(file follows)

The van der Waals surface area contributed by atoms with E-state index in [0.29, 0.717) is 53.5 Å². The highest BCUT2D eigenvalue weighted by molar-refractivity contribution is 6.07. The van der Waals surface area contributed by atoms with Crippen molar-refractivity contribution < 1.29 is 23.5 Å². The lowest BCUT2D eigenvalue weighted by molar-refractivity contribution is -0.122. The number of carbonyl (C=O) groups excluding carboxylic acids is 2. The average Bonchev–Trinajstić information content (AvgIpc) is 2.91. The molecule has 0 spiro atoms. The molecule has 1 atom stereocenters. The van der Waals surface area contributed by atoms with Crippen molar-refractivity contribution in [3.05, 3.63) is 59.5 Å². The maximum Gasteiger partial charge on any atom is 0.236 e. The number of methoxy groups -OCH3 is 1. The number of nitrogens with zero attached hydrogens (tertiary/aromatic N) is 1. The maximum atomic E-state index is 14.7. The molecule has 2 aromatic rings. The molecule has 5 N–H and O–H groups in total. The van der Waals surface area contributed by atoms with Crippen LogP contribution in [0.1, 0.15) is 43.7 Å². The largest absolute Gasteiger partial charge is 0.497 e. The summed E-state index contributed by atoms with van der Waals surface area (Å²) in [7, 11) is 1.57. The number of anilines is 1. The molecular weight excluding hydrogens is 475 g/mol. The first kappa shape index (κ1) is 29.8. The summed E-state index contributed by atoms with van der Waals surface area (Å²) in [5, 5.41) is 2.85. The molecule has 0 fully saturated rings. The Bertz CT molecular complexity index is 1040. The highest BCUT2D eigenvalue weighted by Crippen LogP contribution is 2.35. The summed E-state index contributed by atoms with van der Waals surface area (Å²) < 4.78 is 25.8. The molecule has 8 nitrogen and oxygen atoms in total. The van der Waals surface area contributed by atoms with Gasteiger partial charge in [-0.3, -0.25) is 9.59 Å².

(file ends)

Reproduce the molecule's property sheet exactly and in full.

The van der Waals surface area contributed by atoms with E-state index in [0.29, 0.717) is 53.5 Å². The highest BCUT2D eigenvalue weighted by molar-refractivity contribution is 6.07. The van der Waals surface area contributed by atoms with Crippen molar-refractivity contribution < 1.29 is 23.5 Å². The lowest BCUT2D eigenvalue weighted by molar-refractivity contribution is -0.122. The number of carbonyl (C=O) groups excluding carboxylic acids is 2. The average Bonchev–Trinajstić information content (AvgIpc) is 2.91. The molecule has 0 spiro atoms. The molecule has 1 atom stereocenters. The van der Waals surface area contributed by atoms with Crippen molar-refractivity contribution in [3.05, 3.63) is 59.5 Å². The maximum Gasteiger partial charge on any atom is 0.236 e. The number of methoxy groups -OCH3 is 1. The number of nitrogens with zero attached hydrogens (tertiary/aromatic N) is 1. The maximum atomic E-state index is 14.7. The molecule has 2 aromatic rings. The molecule has 5 N–H and O–H groups in total. The van der Waals surface area contributed by atoms with Crippen LogP contribution in [0.1, 0.15) is 43.7 Å². The largest absolute Gasteiger partial charge is 0.497 e. The summed E-state index contributed by atoms with van der Waals surface area (Å²) in [7, 11) is 1.57. The number of anilines is 1. The molecular weight excluding hydrogens is 475 g/mol. The first kappa shape index (κ1) is 29.8. The summed E-state index contributed by atoms with van der Waals surface area (Å²) in [5, 5.41) is 2.85. The molecule has 0 fully saturated rings. The Bertz CT molecular complexity index is 1040. The highest BCUT2D eigenvalue weighted by Crippen LogP contribution is 2.35. The summed E-state index contributed by atoms with van der Waals surface area (Å²) < 4.78 is 25.8. The molecule has 8 nitrogen and oxygen atoms in total. The van der Waals surface area contributed by atoms with Gasteiger partial charge in [-0.3, -0.25) is 9.59 Å².